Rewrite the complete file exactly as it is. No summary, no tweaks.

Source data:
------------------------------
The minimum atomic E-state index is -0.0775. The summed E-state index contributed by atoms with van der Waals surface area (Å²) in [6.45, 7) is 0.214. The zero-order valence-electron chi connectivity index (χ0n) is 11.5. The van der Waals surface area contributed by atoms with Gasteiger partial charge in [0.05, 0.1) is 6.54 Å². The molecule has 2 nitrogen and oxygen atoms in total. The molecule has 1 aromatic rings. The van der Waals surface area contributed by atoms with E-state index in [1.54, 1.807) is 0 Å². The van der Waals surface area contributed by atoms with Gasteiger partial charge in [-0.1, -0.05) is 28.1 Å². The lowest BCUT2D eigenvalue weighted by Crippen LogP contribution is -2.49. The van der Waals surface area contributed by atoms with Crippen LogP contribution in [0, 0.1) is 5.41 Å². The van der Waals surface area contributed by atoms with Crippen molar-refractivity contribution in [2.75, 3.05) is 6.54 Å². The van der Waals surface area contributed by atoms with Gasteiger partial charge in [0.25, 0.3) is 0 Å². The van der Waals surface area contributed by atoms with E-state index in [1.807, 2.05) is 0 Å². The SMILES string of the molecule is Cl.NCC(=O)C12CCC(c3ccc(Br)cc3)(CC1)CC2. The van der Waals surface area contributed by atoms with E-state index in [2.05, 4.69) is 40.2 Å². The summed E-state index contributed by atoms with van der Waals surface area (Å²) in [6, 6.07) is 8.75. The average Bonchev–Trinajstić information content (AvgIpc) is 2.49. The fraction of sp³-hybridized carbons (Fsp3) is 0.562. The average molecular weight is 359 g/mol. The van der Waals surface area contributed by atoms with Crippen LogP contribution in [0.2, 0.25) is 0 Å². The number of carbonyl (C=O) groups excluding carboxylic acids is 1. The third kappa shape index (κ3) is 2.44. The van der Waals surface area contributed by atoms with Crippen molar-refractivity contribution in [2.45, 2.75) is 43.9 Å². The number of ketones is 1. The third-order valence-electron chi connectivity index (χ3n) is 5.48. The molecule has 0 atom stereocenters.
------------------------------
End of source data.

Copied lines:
The minimum atomic E-state index is -0.0775. The summed E-state index contributed by atoms with van der Waals surface area (Å²) in [6.45, 7) is 0.214. The zero-order valence-electron chi connectivity index (χ0n) is 11.5. The van der Waals surface area contributed by atoms with Gasteiger partial charge in [0.05, 0.1) is 6.54 Å². The molecule has 2 nitrogen and oxygen atoms in total. The molecule has 1 aromatic rings. The van der Waals surface area contributed by atoms with E-state index in [1.54, 1.807) is 0 Å². The van der Waals surface area contributed by atoms with Gasteiger partial charge in [-0.1, -0.05) is 28.1 Å². The lowest BCUT2D eigenvalue weighted by Crippen LogP contribution is -2.49. The van der Waals surface area contributed by atoms with Crippen LogP contribution in [0, 0.1) is 5.41 Å². The van der Waals surface area contributed by atoms with Crippen molar-refractivity contribution in [2.75, 3.05) is 6.54 Å². The van der Waals surface area contributed by atoms with Gasteiger partial charge in [0.25, 0.3) is 0 Å². The van der Waals surface area contributed by atoms with E-state index in [1.807, 2.05) is 0 Å². The SMILES string of the molecule is Cl.NCC(=O)C12CCC(c3ccc(Br)cc3)(CC1)CC2. The van der Waals surface area contributed by atoms with E-state index in [2.05, 4.69) is 40.2 Å². The summed E-state index contributed by atoms with van der Waals surface area (Å²) in [6, 6.07) is 8.75. The average Bonchev–Trinajstić information content (AvgIpc) is 2.49. The fraction of sp³-hybridized carbons (Fsp3) is 0.562. The average molecular weight is 359 g/mol. The van der Waals surface area contributed by atoms with Crippen LogP contribution in [0.2, 0.25) is 0 Å². The number of carbonyl (C=O) groups excluding carboxylic acids is 1. The third kappa shape index (κ3) is 2.44. The van der Waals surface area contributed by atoms with Crippen molar-refractivity contribution in [2.45, 2.75) is 43.9 Å². The number of ketones is 1. The third-order valence-electron chi connectivity index (χ3n) is 5.48. The molecule has 0 atom stereocenters.